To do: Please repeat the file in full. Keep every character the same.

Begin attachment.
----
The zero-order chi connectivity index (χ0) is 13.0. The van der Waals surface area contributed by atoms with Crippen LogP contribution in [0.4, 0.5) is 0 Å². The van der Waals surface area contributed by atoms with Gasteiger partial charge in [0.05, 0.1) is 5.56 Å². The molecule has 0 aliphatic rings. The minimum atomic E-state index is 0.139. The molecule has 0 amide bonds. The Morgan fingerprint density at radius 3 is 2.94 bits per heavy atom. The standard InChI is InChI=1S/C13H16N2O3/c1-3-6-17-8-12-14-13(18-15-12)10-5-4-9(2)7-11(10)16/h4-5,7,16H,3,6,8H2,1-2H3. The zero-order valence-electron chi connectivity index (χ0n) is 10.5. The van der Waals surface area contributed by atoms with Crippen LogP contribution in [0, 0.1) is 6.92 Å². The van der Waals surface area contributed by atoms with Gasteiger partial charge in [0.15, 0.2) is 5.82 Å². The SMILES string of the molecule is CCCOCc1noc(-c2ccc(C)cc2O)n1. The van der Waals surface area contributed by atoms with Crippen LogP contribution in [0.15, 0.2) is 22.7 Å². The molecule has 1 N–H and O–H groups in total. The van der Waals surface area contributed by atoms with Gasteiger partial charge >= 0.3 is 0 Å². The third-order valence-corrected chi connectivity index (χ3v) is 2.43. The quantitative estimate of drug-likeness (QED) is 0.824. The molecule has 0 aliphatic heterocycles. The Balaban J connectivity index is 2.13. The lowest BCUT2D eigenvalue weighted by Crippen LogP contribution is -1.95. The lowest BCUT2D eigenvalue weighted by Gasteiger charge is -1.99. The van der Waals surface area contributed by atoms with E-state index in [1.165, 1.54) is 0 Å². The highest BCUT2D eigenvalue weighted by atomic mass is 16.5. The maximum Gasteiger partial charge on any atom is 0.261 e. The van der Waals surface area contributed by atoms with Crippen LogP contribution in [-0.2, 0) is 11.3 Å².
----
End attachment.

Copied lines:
The zero-order chi connectivity index (χ0) is 13.0. The van der Waals surface area contributed by atoms with Crippen LogP contribution in [0.4, 0.5) is 0 Å². The van der Waals surface area contributed by atoms with Gasteiger partial charge in [0.05, 0.1) is 5.56 Å². The molecule has 0 aliphatic rings. The minimum atomic E-state index is 0.139. The molecule has 0 amide bonds. The Morgan fingerprint density at radius 3 is 2.94 bits per heavy atom. The standard InChI is InChI=1S/C13H16N2O3/c1-3-6-17-8-12-14-13(18-15-12)10-5-4-9(2)7-11(10)16/h4-5,7,16H,3,6,8H2,1-2H3. The zero-order valence-electron chi connectivity index (χ0n) is 10.5. The van der Waals surface area contributed by atoms with Crippen LogP contribution in [0, 0.1) is 6.92 Å². The van der Waals surface area contributed by atoms with Gasteiger partial charge in [0.15, 0.2) is 5.82 Å². The SMILES string of the molecule is CCCOCc1noc(-c2ccc(C)cc2O)n1. The van der Waals surface area contributed by atoms with Crippen LogP contribution in [0.15, 0.2) is 22.7 Å². The molecule has 1 N–H and O–H groups in total. The van der Waals surface area contributed by atoms with Gasteiger partial charge >= 0.3 is 0 Å². The third-order valence-corrected chi connectivity index (χ3v) is 2.43. The quantitative estimate of drug-likeness (QED) is 0.824. The molecule has 0 aliphatic heterocycles. The Balaban J connectivity index is 2.13. The lowest BCUT2D eigenvalue weighted by Crippen LogP contribution is -1.95. The lowest BCUT2D eigenvalue weighted by Gasteiger charge is -1.99. The van der Waals surface area contributed by atoms with E-state index in [1.165, 1.54) is 0 Å². The highest BCUT2D eigenvalue weighted by atomic mass is 16.5. The maximum Gasteiger partial charge on any atom is 0.261 e. The van der Waals surface area contributed by atoms with Crippen LogP contribution in [-0.2, 0) is 11.3 Å².